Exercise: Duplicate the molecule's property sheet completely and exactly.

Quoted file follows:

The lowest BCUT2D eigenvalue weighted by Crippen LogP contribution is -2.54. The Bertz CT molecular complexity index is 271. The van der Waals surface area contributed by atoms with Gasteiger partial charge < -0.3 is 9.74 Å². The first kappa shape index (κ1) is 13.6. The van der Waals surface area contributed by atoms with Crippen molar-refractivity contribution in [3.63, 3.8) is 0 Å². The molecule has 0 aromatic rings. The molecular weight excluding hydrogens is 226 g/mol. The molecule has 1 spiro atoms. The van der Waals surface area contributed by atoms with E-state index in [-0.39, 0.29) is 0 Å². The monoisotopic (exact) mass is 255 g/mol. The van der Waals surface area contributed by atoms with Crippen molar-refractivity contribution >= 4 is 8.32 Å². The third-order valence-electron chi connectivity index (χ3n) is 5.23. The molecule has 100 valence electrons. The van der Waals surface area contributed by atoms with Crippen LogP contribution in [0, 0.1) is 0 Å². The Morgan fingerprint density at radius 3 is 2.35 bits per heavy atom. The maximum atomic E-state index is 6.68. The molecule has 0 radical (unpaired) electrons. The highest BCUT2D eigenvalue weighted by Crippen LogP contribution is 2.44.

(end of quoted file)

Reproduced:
The lowest BCUT2D eigenvalue weighted by Crippen LogP contribution is -2.54. The Bertz CT molecular complexity index is 271. The van der Waals surface area contributed by atoms with Gasteiger partial charge < -0.3 is 9.74 Å². The first kappa shape index (κ1) is 13.6. The van der Waals surface area contributed by atoms with Crippen molar-refractivity contribution in [3.63, 3.8) is 0 Å². The molecule has 0 aromatic rings. The molecular weight excluding hydrogens is 226 g/mol. The molecule has 1 spiro atoms. The van der Waals surface area contributed by atoms with E-state index in [-0.39, 0.29) is 0 Å². The monoisotopic (exact) mass is 255 g/mol. The van der Waals surface area contributed by atoms with Crippen molar-refractivity contribution >= 4 is 8.32 Å². The third-order valence-electron chi connectivity index (χ3n) is 5.23. The molecule has 100 valence electrons. The van der Waals surface area contributed by atoms with Crippen LogP contribution in [0, 0.1) is 0 Å². The Morgan fingerprint density at radius 3 is 2.35 bits per heavy atom. The maximum atomic E-state index is 6.68. The molecule has 0 radical (unpaired) electrons. The highest BCUT2D eigenvalue weighted by Crippen LogP contribution is 2.44.